A brief guide to developing and disseminating your learning and teaching ideas.

Developing and disseminating your learning and teaching ideas

This guide is intended to support colleagues looking to identify and develop learning and teaching ideas and then disseminate through conferences and publication.  

Why is learning development and dissemination important?

It is crucial that we continue to enhance our provision. We want to create a dynamic and exciting environment within which students learn and within which we deliver our teaching. Enhancing our provision might involve a wide range of different activities, from experimenting with new, exciting technologies, embedding graduate attributes into our curriculum, creating new staff-student partnerships, arranging community-building events or more.

Spending time sharing our experiences and findings internally or externally via conference or publications also helps colleagues to develop the practice of others and contributes to the development of knowledge across the entire sector.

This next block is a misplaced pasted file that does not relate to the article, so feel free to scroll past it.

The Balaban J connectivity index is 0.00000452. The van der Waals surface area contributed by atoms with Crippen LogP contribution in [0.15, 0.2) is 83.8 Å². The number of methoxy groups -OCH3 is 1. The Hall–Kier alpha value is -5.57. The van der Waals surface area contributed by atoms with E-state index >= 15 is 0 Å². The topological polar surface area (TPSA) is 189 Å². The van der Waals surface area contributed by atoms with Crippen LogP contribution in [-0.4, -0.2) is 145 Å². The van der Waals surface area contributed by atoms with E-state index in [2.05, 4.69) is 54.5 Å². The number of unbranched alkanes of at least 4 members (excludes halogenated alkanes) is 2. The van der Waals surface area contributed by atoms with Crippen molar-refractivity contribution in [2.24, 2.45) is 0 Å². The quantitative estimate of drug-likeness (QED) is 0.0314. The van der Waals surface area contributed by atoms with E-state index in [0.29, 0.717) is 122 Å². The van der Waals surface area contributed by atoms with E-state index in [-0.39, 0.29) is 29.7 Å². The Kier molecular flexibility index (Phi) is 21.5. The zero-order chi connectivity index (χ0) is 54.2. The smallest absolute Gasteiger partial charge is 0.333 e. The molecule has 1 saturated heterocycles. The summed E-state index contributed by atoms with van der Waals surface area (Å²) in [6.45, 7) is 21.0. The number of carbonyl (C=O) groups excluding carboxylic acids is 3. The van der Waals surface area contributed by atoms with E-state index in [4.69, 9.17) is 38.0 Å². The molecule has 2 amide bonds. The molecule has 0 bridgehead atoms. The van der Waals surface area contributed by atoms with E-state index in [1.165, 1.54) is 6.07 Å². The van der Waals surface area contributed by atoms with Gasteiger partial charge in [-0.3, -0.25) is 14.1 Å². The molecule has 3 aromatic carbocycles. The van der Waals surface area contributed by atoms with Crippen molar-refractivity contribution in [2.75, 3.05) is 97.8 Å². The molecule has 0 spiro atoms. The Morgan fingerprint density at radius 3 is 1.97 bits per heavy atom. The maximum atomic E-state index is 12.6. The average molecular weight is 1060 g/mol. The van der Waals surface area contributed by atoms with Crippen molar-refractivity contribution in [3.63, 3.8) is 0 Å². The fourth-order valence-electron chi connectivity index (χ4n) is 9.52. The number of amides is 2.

Activities which improve our provision will also impact on career progression. This work will support applications for internal promotion and University, or Student Union led teaching awards. It will also help to secure external recognition through disciplinary-specific teaching awards and fellowship of the HEA and even any future applications for National Teaching Fellow.

Finally, by undertaking this kind of work, and sharing our experiences across the sector, we are working to maintain and enhance the University’s reputation and standing.

What are the stages involved in developing and disseminating a learning and teaching idea?

Learning and teaching projects can be seen as having five distinct areas of activity:

  • Idea
  • Implement
  • Evaluate
  • Present
  • Publish.

This guide will explore each in turn below.

Further information and support

For more information and support on any aspect of developing and disseminating your learning and teaching ideas, please do speak with your Director of Learning or Teaching or contact the Surrey Institute of Education for a wide range of advice, including pedagogic research surgeries.